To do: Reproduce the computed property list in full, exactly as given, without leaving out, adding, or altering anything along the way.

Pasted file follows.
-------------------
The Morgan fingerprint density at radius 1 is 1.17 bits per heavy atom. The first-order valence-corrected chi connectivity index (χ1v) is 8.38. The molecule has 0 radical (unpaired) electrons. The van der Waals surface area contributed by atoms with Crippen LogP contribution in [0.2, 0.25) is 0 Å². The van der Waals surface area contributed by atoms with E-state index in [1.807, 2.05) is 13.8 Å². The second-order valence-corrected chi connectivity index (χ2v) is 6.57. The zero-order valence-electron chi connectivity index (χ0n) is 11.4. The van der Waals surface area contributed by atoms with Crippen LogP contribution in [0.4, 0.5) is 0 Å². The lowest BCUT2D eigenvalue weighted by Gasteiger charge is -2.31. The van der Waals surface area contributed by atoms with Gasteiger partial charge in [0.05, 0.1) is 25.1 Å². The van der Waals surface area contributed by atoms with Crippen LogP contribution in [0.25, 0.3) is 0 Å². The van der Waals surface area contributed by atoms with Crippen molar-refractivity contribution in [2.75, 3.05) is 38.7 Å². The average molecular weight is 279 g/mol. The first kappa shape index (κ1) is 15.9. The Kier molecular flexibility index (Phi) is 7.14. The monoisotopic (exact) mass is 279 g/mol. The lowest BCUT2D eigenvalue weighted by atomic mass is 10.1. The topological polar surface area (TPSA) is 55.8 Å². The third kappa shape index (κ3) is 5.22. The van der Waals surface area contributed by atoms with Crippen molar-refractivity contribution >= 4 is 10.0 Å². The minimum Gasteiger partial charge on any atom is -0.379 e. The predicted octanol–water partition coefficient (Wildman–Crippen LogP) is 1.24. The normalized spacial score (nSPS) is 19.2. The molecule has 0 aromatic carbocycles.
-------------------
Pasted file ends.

The Morgan fingerprint density at radius 1 is 1.17 bits per heavy atom. The first-order valence-corrected chi connectivity index (χ1v) is 8.38. The molecule has 0 radical (unpaired) electrons. The van der Waals surface area contributed by atoms with Crippen LogP contribution in [0.2, 0.25) is 0 Å². The van der Waals surface area contributed by atoms with E-state index in [1.807, 2.05) is 13.8 Å². The second-order valence-corrected chi connectivity index (χ2v) is 6.57. The zero-order valence-electron chi connectivity index (χ0n) is 11.4. The van der Waals surface area contributed by atoms with Crippen LogP contribution in [0.4, 0.5) is 0 Å². The lowest BCUT2D eigenvalue weighted by Gasteiger charge is -2.31. The van der Waals surface area contributed by atoms with Gasteiger partial charge in [0.05, 0.1) is 25.1 Å². The van der Waals surface area contributed by atoms with Crippen LogP contribution in [0.25, 0.3) is 0 Å². The van der Waals surface area contributed by atoms with Crippen molar-refractivity contribution in [2.75, 3.05) is 38.7 Å². The average molecular weight is 279 g/mol. The first kappa shape index (κ1) is 15.9. The Kier molecular flexibility index (Phi) is 7.14. The monoisotopic (exact) mass is 279 g/mol. The lowest BCUT2D eigenvalue weighted by atomic mass is 10.1. The topological polar surface area (TPSA) is 55.8 Å². The third kappa shape index (κ3) is 5.22. The van der Waals surface area contributed by atoms with Crippen molar-refractivity contribution >= 4 is 10.0 Å². The minimum Gasteiger partial charge on any atom is -0.379 e. The predicted octanol–water partition coefficient (Wildman–Crippen LogP) is 1.24. The normalized spacial score (nSPS) is 19.2. The molecule has 0 aromatic carbocycles.